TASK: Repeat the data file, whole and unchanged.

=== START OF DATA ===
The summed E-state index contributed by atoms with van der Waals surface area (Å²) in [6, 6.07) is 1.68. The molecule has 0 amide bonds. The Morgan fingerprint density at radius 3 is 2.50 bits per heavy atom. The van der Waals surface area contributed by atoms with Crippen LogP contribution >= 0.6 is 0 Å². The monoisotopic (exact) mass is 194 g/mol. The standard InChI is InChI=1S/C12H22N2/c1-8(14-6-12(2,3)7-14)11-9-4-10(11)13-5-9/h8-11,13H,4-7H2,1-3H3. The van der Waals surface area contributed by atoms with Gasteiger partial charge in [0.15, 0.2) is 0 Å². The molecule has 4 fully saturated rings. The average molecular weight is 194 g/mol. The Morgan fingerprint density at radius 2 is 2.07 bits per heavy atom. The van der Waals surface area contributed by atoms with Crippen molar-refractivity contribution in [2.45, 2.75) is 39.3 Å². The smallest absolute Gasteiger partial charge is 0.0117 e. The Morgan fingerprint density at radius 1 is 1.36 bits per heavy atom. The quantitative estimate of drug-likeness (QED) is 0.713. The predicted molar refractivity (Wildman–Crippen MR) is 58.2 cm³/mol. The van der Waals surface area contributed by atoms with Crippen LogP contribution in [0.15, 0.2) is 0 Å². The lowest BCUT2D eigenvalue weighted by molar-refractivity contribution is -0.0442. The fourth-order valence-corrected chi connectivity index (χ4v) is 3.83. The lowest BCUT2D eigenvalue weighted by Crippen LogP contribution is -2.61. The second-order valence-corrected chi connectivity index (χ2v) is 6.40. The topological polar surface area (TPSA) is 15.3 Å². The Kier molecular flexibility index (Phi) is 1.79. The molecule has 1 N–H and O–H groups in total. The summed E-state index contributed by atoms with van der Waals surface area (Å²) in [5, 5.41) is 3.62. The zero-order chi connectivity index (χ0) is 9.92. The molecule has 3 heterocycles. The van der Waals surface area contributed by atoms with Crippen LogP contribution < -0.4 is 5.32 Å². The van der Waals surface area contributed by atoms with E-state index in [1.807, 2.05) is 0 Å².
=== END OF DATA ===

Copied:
The summed E-state index contributed by atoms with van der Waals surface area (Å²) in [6, 6.07) is 1.68. The molecule has 0 amide bonds. The Morgan fingerprint density at radius 3 is 2.50 bits per heavy atom. The van der Waals surface area contributed by atoms with Crippen LogP contribution >= 0.6 is 0 Å². The monoisotopic (exact) mass is 194 g/mol. The standard InChI is InChI=1S/C12H22N2/c1-8(14-6-12(2,3)7-14)11-9-4-10(11)13-5-9/h8-11,13H,4-7H2,1-3H3. The van der Waals surface area contributed by atoms with Gasteiger partial charge in [0.15, 0.2) is 0 Å². The molecule has 4 fully saturated rings. The average molecular weight is 194 g/mol. The Morgan fingerprint density at radius 2 is 2.07 bits per heavy atom. The van der Waals surface area contributed by atoms with Crippen molar-refractivity contribution in [2.45, 2.75) is 39.3 Å². The smallest absolute Gasteiger partial charge is 0.0117 e. The Morgan fingerprint density at radius 1 is 1.36 bits per heavy atom. The quantitative estimate of drug-likeness (QED) is 0.713. The predicted molar refractivity (Wildman–Crippen MR) is 58.2 cm³/mol. The van der Waals surface area contributed by atoms with Crippen LogP contribution in [0.15, 0.2) is 0 Å². The lowest BCUT2D eigenvalue weighted by molar-refractivity contribution is -0.0442. The fourth-order valence-corrected chi connectivity index (χ4v) is 3.83. The lowest BCUT2D eigenvalue weighted by Crippen LogP contribution is -2.61. The second-order valence-corrected chi connectivity index (χ2v) is 6.40. The topological polar surface area (TPSA) is 15.3 Å². The Kier molecular flexibility index (Phi) is 1.79. The molecule has 1 N–H and O–H groups in total. The summed E-state index contributed by atoms with van der Waals surface area (Å²) in [5, 5.41) is 3.62. The zero-order chi connectivity index (χ0) is 9.92. The molecule has 3 heterocycles. The van der Waals surface area contributed by atoms with Crippen LogP contribution < -0.4 is 5.32 Å². The van der Waals surface area contributed by atoms with E-state index in [1.807, 2.05) is 0 Å².